New Grad/New OB Nurse

  1. Hi! I'm new to this whole nurse forum thing but so far think it is pretty neat. I just graduated nursing school in May and have just started training as a Labor & Delivery nurse! So far I am so lost and sooooo confused!! I am working for a really fast paced hospital and I'm worried that it is so busy that I'm not going to have adequate training. I am suppose to be working with a preceptor and so far I've just been pushed off on a different nurse everyday! I know it is busy and I understand that I am slowing down all of these nurses who are trying to work but I feel so frustrated!!! Everything just seems so crazy and chaotic so far! Does anyone have any advice for a brand new nurse starting out in OB? I am scared to death!!!

    Thanks
    C
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  2. 7 Comments

  3. by   webbiedebbie
    I'm curious as to why you don't have the same preceptor! I also was a new grad in L&D and I feel I got the best training from my one preceptor. Have you spoken to your manager about your frustrations? Also, are the preceptpors giving you feedback on how you are doing? You may be doing fine. It may take up to a year to feel comfortable in L&D. I kept a little notebook in my pocket with information I could access immediately. I also asked a lot of questions and relied heavily on the experienced nurses for there support. Keep your wits about you and you will be fine.

    Keep us posted on how you are doing.
  4. by   SmilingBluEyes
    I second Debbie's post. I say do not worry so much about how you are doing, but if you want to know, ASK. I started out in OB right out of school in 1997; talk about a scared, confused nurse. It took me fully a year to two to feel comfortable. some level of "discomfort" is a good thing in OB nursing, I feel. It keeps us on our toes. I am always on my toes cause things can happen fast. Just keep on working hard, get in there and do all you can with your own two hands and get into some fetal heart monitoring workshops if at all possible. Ask your nurse manager about these. Workshops and seminars are excellent tools for idea-sharing and breathing life into our careers.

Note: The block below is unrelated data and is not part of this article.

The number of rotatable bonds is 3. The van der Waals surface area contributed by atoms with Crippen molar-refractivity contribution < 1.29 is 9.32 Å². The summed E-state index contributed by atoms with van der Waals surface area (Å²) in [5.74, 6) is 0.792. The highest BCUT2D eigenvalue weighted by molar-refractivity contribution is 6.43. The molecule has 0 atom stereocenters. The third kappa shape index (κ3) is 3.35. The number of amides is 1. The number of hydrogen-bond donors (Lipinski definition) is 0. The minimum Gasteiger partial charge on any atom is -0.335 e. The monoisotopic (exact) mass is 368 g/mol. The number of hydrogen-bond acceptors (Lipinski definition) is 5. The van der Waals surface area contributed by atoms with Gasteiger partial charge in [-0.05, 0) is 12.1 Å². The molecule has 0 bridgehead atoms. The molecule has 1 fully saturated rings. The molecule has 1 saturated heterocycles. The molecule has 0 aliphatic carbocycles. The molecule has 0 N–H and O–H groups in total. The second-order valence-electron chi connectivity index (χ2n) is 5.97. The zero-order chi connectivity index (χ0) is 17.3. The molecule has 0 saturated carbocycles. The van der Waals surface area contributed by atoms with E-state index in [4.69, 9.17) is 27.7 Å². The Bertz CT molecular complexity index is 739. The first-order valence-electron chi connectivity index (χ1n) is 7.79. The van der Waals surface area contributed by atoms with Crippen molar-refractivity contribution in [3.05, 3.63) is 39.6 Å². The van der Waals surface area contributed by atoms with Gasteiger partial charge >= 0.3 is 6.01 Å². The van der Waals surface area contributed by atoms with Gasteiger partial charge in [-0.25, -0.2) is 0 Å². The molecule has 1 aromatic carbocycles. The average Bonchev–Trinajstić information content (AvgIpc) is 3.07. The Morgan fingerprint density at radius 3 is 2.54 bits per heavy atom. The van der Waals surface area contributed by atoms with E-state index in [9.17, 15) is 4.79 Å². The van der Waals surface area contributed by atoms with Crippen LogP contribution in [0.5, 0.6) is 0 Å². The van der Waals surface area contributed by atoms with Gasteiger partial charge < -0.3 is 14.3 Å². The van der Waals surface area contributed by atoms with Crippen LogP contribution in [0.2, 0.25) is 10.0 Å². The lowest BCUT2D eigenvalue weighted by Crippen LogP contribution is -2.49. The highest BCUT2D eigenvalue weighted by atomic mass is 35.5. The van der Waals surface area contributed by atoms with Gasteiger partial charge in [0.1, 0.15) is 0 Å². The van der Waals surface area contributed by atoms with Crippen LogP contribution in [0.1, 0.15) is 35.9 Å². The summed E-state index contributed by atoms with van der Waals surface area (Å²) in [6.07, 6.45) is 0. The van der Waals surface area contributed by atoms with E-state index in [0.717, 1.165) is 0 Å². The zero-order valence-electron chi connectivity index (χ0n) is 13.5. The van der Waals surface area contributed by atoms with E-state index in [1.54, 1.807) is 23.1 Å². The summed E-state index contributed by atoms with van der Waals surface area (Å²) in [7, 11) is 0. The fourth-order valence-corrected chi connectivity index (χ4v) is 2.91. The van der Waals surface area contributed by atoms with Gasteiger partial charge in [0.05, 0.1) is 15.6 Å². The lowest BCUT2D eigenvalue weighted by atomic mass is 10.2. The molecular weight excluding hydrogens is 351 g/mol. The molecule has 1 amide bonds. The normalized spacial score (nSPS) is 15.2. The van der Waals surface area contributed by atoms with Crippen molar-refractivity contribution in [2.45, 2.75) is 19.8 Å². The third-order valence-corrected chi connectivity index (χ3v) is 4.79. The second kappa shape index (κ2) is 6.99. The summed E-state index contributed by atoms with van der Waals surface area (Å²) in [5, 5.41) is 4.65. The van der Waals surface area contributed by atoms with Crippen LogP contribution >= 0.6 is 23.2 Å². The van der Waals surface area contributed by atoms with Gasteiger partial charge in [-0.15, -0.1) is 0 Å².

Take care and hang in there. I used to go to work in tears some days, I was so stressed out. It will get better. If you feel your preceptor(s) is/are not serving you well, ask your nurse manager to team you up with someone who LIKES to teach. (I love to). It will make all the difference!!!!
  5. by   Faery
    HEY CRISSY, i GRADUATED IN JUNE . i STARTED WORKING ON A BUSY LDRP UNIT IN AUGUST. THE FIRST FEW WEEKS WERE JUST CLASSROOM LECTURES, BUT NOW WE HAVE BEEN GOING ON THE FLOOR. I ALSO HAVE NOT GOTTEN A PERMANENT PRECEPTOR YET. I FEEL MORE COMFORTABLE IN PP FOR RIGHT NOW, BECAUSE I HAVE NOT BEEN TAUGHT HOW TO READ A FETAL MONITOR STRIP YET, OR WORK IN THE OR FOR C-SECTIONS. YESTERDAY, MY PT. HAD TO HAVE AN EMERGENCY SECTION AND I FELT LIKE I WAS JUST I N THE WAY. I ALSO HAVE NOT INSERTED ANY IV'S YET. I TRIED ONCE AND I DID NOT GET IT IN A VEIN. THEN THERE IS THE PAPERWORK WHICH ALSO CONFUSES ME. AND THE DOCTOR'S AND SOME OF THE NURSES' ATTITUDES. AS YOU CAN SEEN I ALSO FEEL CONFUSED AND LOST. I AM WAITING FOR THE DAY WHERE I FEEL COMFORTABLE AND KNOW THAT I DID A GOOD JOB. I CAN'T WAIT TO LEARN MORE SO I KNOW WHAT I AM DOING. HOPE TO HEAR HOW THINGS HAVE BEEN GOING FOR YOU.